A historic bid for limited boating at Hetch Hetchy Reservoir

A historic bid for limited boating at Hetch Hetchy Reservoir

San Francisco Chronicle, September 29, 2019

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Today's San Francisco Chronicle includes a supportive full-page article on our request, submitted jointly with CalTrout, to allow environmentally friendly boating on Hetch Hetchy Reservoir. The article is authored Tom Stienstra, the Chronicle's award-winning outdoors writer, and is posted online.

As we explained three months ago, there are two principal reasons for supporting boat on the reservoir:

·     Boating will allow visitors to see the entire Hetch Hetchy canyon, as well as disembark to fish, climb, hike or picnic in locations that are presently inaccessible.

·     Second, boating will be a great educational tool in support of restoration. Visitors to Hetch Hetchy will have the opportunity to learn about the greatest destruction ever allowed in any of our national parks and the opportunity to bring the valley beneath back to life.

There was much response after we and CalTrout sent our initial proposal to Secretary Bernhardt and Mayor Breed. Most restoration supporters were enthusiastic. "Why didn't I think of this earlier? Why didn't you think of this? Why didn't any of us?", wrote one former board member.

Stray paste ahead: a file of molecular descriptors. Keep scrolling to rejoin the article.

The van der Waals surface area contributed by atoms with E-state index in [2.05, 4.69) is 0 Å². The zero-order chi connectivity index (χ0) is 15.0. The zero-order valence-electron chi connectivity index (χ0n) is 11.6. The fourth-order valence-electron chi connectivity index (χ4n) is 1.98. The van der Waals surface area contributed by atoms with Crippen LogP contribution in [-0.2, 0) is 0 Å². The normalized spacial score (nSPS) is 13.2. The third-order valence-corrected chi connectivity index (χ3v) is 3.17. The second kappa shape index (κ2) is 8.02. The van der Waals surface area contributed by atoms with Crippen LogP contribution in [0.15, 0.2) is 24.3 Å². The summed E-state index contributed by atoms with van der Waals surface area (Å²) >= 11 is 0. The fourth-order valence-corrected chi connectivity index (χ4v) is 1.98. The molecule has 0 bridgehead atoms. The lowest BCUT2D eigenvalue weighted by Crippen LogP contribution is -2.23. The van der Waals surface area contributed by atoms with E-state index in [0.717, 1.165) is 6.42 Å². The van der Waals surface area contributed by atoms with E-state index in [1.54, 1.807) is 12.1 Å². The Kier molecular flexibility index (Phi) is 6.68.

A few supporters have, however, expressed the concern that allowing boating will create a constituency of people who like the reservoir, and will thus make restoration more difficult. We ask these people to bear mind that nobody will be water skiing or even bringing in their own boats. They will be taking a slow but wonderful ride in a concessionaire-run ferry or possibly renting a canoe or kayak. We are confident support for restoration will be increased - significantly.

There has been no official response from Interior. Stienstra, however, is among those who are optimistic. He wrote: "In my conversations with Zinke and Bernhardt, each were friendly, upbeat and emphasized that improving public access, reducing litter and enhancing the quality of experience at national parks in the future were priorities at the Department of the Interior."